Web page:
Dólares a Pesos:
Brazil has been reporting trade surpluses the past three years, and its account deficit is just 0.
Investors are ruing the day. This morning, the currency is at a new record low of Seen the other way around, 1 peso is now worth just 4. Among the other standouts, the Mexican peso has fallen The Russian ruble has dropped Other emerging-market currencies have not been hit as much.
And clearly, there are going to be some bounces in the future, of the type that have already occurred, visible in the charts above. After the mini-turmoil in and early , the emerging markets once again became a sought-after destination for the hot money. Conservative sounding EM bond mutual funds touted huge yields to US-based investors, powered by dollar-denominated EM bonds, such as the year bonds from Argentina.
But these foreign currency bonds get increasingly difficult to service for these countries when the local currency crashes. These open-end bond mutual funds have to sell the underlying bonds when bond-fund holders are getting cold feet and begin selling that mutual fund.
This type of selling in an illiquid market drives bond prices down further, and thus pushes yields up to where the affected countries have trouble selling new foreign-currency bonds to service the existing foreign-currency bonds. These investors were betting on, and secretly praying for, a falling dollar and continued low interest rates, figuring that the Fed would never be able to raise rates beyond the first few tries.
The dollar cooperated in by falling sharply, but in February this year it reversed course. And the Fed has been methodically tightening since late But the dollar and rising US interest rates are just icing on the cake. Countries like Argentina and Turkey — whose fiscal and economic policies tend to melt down their own currencies — have their own massive problems, unrelated to the dollar and US interest rates, and neither the dollar nor US interest rates can be blamed for those problems, though they create a more unforgiving fiscal environment and narrowed the wriggle room.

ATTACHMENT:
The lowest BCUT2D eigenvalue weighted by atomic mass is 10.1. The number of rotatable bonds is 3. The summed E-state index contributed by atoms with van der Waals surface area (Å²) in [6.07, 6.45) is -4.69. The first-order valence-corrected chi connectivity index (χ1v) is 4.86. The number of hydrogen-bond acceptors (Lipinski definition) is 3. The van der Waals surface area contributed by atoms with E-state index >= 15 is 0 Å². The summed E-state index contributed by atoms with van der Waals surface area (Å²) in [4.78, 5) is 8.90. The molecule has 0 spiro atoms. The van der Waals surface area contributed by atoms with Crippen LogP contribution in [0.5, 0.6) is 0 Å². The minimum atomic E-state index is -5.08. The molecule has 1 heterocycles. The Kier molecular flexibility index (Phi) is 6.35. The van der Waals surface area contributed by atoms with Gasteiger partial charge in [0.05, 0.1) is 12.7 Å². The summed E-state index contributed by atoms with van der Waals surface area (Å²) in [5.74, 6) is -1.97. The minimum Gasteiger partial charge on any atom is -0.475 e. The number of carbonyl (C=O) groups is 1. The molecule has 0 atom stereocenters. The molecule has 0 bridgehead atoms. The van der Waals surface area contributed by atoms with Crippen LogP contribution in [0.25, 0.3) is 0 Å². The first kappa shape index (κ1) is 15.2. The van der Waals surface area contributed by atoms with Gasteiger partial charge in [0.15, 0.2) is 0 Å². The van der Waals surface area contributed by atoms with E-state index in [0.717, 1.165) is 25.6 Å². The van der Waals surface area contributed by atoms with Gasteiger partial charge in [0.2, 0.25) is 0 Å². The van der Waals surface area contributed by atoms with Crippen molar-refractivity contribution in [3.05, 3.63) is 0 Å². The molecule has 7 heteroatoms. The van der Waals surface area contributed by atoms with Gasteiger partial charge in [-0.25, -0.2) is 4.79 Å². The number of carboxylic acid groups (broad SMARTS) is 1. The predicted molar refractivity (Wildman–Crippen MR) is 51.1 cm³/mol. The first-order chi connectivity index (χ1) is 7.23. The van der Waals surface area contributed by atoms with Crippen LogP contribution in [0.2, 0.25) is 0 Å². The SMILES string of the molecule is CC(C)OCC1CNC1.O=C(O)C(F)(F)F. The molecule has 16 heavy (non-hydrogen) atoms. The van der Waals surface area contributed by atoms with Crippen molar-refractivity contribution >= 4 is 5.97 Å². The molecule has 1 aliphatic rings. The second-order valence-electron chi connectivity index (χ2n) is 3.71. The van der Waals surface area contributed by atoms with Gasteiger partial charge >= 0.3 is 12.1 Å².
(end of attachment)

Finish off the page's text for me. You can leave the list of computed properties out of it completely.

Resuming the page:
Rising interest rates in the US has unleashed competition among banks for deposits for the first time in a decade, and the Fed is allowing it to happen. On Thursday the bank lifted borrowing costs from The peso has suffered with foreign investors moving their money from emerging market currencies into the dollar to benefit from the recent rate rises by the US Federal Reserve. However, in recent days nervous Argentinians have also been cashing in their pesos for dollars.
Dujovne also said on Friday that the government would cut its deficit target from 3. Despite this vulnerability, the two countries do not share the same level of financial risk.
Additionally, Argentina has been issuing public debt in foreign currency to cover its fiscal deficit, which is expected to be about 2.
Its inability to bring down inflation makes its case riskier than other emerging markets, and the weakening of the peso will put even more pressure on inflation. The government already has revised its inflation target for the year, raising it from 15 percent to 26 percent. Private consulting firms are more pessimistic; they say inflation could go as high as 32 percent.
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